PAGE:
Infection of C57BL/6 mice with PbA causes disruption of the blood-brain barrier by cytotoxic CD8+ T cells (5). When we examined the CD8+ T cell pool in WT and HVEM−/− mice infected with the parasite, in line with our adoptive transfer experiment results (Figure 1C), we found significant reduction in CD8+ T cell numbers in the blood of HVEM−/− mice compared to the control counterpart (Figure 2A). However, in contrast to OT-1 cells, which were used for the adoptive T cell transfer experiment, the pool of CD8+ T cells in WT and HVEM−/− mice represents PbA specific and unspecific, naïve CD8+ T cells. In order to analyze CD8+ T effector cells, we examined the expression of the activation marker CD44 and the marker for antigen-experienced cells CD11a (3739). In contrast to spleen and blood, where only a fraction of CD8+ T cells co-expressed these markers, all brain-infiltrating cells were CD44hi and CD11a+. Thus, we considered this marker combination suitable for the detection of effector cells (Figure 2B). We have previously shown that the co-inhibitory receptor and HVEM-ligand BTLA is expressed on both activated and naïve CD8+ T cells (7). In contrast to BTLA, we found that CD160, another HVEM-ligand sharing the binding region with BTLA, is selectively expressed on CD8+CD44hiCD11a+ T cells, but not on naïve T cells (Figure 2C). Surprisingly, we observed a reduced frequency of CD8+CD160+ T cells in the blood of PbA infected HVEM−/− mice compared to the WT counterpart, and a diminished percentage of activated (CD8+CD44hi) and antigen-experienced (CD8+CD11a+) CD8+ T cells (Figure 2D). Considering the detrimental role of CD8+ T cells in the development of cerebral malaria, we thus monitored WT and HVEM−/− mice for the progression of cerebral symptoms. Indeed, PbA infected HVEM−/− mice developed less severe symptoms in terms of neurological defects compared to WT mice (Figure 2E). Interestingly, even though the total number of CD8+ T cells in the brain was unchanged (Figure 2F), the frequency of CD8+CD160+ T cells was substantially reduced in HVEM−/− mice (Figure 2F) compared to WT controls. These findings show that HVEM is essential for regulating the magnitude of CD8+ T effector cell activation, mirrored by the reduced expression of CD160, thereby controlling the development of cerebral malaria.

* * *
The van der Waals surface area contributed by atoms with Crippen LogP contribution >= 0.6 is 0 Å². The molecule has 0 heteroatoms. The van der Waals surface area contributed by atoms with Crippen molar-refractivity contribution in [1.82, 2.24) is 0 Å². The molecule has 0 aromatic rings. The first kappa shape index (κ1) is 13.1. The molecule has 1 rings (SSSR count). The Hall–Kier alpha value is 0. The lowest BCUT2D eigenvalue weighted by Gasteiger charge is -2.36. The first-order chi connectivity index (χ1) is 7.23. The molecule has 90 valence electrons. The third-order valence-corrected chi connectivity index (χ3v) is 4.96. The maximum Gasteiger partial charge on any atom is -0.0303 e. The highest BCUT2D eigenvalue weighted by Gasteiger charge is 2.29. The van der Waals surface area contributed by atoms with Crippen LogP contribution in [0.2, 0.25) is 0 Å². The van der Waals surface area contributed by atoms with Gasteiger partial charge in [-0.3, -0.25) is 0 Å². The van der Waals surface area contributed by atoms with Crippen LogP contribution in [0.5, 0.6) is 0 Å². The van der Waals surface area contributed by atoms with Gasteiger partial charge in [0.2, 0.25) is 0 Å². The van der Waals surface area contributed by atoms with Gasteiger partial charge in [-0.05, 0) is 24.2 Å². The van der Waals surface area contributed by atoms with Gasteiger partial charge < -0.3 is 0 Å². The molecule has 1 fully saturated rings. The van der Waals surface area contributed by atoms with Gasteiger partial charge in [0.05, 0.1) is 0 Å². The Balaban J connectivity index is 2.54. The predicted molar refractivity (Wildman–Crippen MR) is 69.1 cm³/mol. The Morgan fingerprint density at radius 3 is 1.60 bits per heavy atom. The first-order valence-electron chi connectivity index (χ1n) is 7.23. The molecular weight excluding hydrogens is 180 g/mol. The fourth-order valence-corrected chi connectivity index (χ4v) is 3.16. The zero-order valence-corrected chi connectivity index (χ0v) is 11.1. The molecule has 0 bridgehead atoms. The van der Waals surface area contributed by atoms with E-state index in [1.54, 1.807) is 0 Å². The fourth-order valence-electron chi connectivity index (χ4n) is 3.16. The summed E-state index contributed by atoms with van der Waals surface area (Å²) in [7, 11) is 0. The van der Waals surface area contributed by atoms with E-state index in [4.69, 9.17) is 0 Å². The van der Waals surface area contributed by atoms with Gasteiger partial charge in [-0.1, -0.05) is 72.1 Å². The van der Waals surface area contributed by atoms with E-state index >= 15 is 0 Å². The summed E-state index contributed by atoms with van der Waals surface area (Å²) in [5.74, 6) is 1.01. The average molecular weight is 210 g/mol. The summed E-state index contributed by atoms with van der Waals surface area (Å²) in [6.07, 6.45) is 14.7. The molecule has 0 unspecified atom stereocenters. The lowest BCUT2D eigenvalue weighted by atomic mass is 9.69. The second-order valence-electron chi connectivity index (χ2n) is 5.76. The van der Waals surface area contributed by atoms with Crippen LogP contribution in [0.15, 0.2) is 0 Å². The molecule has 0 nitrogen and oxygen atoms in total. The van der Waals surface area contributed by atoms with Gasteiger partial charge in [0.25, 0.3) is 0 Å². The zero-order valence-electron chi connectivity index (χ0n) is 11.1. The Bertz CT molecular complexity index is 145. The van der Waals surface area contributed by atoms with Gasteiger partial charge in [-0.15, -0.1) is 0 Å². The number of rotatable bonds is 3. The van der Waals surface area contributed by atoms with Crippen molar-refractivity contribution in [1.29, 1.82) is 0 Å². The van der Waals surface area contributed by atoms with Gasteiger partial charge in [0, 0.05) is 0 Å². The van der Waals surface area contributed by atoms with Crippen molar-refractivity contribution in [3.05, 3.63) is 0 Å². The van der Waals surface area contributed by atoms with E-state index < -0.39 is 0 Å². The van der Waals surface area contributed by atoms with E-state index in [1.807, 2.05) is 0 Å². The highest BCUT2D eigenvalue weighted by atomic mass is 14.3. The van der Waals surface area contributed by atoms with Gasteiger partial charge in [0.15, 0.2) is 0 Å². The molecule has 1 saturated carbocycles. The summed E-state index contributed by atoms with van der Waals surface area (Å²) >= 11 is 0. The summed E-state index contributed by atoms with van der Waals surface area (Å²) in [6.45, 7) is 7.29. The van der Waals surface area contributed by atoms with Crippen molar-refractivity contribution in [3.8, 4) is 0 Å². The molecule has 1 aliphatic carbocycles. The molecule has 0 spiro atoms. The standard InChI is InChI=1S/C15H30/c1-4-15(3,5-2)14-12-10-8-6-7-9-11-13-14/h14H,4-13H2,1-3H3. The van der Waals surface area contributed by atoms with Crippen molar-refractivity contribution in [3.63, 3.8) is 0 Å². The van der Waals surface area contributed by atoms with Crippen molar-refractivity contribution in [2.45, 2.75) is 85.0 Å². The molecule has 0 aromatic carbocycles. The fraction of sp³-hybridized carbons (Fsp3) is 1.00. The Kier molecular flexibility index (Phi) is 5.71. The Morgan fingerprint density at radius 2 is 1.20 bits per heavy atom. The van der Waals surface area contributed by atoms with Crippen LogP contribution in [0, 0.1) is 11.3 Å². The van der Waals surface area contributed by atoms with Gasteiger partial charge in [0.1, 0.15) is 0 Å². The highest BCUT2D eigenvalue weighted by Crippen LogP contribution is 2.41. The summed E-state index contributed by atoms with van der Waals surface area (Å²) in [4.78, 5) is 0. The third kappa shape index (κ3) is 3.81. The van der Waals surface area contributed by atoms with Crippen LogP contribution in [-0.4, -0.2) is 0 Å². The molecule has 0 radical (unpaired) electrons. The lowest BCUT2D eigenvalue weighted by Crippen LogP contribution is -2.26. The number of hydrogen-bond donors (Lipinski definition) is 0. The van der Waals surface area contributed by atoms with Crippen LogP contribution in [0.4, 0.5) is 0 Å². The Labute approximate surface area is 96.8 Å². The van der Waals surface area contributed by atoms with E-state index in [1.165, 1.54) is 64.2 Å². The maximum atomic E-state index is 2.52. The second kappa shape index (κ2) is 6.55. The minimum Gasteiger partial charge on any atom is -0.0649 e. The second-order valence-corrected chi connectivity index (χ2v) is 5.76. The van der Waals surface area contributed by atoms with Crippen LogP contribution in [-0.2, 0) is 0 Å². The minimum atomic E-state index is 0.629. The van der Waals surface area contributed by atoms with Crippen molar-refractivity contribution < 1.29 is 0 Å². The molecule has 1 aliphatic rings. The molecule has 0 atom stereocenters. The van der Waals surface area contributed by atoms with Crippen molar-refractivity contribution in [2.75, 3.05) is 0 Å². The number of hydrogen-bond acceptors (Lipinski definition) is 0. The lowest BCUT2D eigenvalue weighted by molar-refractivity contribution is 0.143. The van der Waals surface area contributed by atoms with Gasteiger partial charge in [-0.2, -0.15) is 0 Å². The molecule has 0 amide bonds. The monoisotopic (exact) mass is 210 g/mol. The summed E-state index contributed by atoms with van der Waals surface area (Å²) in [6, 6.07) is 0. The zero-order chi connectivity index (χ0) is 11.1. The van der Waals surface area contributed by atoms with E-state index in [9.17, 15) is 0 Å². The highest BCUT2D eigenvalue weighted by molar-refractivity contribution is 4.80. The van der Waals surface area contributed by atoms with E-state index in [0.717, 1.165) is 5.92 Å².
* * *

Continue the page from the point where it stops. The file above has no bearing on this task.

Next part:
FIGURE 2